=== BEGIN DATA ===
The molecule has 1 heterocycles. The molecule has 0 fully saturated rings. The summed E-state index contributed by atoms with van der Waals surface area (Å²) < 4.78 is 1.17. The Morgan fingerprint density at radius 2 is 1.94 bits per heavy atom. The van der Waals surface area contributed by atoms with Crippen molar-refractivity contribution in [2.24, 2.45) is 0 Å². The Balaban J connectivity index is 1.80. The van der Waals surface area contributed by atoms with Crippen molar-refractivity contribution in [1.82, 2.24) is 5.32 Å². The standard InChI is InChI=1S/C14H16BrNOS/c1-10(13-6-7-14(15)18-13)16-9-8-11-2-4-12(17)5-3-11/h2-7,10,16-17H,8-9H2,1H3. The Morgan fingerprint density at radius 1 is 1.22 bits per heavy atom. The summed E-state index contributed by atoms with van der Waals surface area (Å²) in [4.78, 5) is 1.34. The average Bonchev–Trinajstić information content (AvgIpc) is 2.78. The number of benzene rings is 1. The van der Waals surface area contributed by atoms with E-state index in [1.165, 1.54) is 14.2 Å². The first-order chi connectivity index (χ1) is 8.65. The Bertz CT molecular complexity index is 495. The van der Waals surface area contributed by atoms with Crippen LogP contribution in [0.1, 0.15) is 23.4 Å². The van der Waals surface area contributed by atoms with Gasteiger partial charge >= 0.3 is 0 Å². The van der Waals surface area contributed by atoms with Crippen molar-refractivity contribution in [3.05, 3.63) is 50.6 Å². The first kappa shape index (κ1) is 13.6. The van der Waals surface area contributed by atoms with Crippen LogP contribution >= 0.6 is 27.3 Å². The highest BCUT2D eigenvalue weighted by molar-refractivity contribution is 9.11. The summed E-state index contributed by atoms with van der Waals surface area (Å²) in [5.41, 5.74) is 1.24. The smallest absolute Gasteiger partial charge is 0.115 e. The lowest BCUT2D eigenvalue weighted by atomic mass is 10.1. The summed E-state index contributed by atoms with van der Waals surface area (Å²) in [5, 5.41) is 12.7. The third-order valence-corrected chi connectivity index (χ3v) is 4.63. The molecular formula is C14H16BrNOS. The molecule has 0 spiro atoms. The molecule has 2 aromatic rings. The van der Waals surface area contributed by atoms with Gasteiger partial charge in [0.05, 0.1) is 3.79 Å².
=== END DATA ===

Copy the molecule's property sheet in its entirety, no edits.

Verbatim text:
The molecule has 1 heterocycles. The molecule has 0 fully saturated rings. The summed E-state index contributed by atoms with van der Waals surface area (Å²) < 4.78 is 1.17. The Morgan fingerprint density at radius 2 is 1.94 bits per heavy atom. The van der Waals surface area contributed by atoms with Crippen molar-refractivity contribution in [2.24, 2.45) is 0 Å². The Balaban J connectivity index is 1.80. The van der Waals surface area contributed by atoms with Crippen molar-refractivity contribution in [1.82, 2.24) is 5.32 Å². The standard InChI is InChI=1S/C14H16BrNOS/c1-10(13-6-7-14(15)18-13)16-9-8-11-2-4-12(17)5-3-11/h2-7,10,16-17H,8-9H2,1H3. The Morgan fingerprint density at radius 1 is 1.22 bits per heavy atom. The summed E-state index contributed by atoms with van der Waals surface area (Å²) in [4.78, 5) is 1.34. The average Bonchev–Trinajstić information content (AvgIpc) is 2.78. The number of benzene rings is 1. The van der Waals surface area contributed by atoms with E-state index in [1.165, 1.54) is 14.2 Å². The first-order chi connectivity index (χ1) is 8.65. The Bertz CT molecular complexity index is 495. The van der Waals surface area contributed by atoms with Crippen LogP contribution in [0.1, 0.15) is 23.4 Å². The van der Waals surface area contributed by atoms with Gasteiger partial charge >= 0.3 is 0 Å². The van der Waals surface area contributed by atoms with Crippen molar-refractivity contribution in [3.05, 3.63) is 50.6 Å². The first kappa shape index (κ1) is 13.6. The van der Waals surface area contributed by atoms with Crippen LogP contribution >= 0.6 is 27.3 Å². The highest BCUT2D eigenvalue weighted by molar-refractivity contribution is 9.11. The summed E-state index contributed by atoms with van der Waals surface area (Å²) in [5.41, 5.74) is 1.24. The smallest absolute Gasteiger partial charge is 0.115 e. The lowest BCUT2D eigenvalue weighted by atomic mass is 10.1. The summed E-state index contributed by atoms with van der Waals surface area (Å²) in [5, 5.41) is 12.7. The third-order valence-corrected chi connectivity index (χ3v) is 4.63. The molecular formula is C14H16BrNOS. The molecule has 0 spiro atoms. The molecule has 2 aromatic rings. The van der Waals surface area contributed by atoms with Gasteiger partial charge in [0.05, 0.1) is 3.79 Å².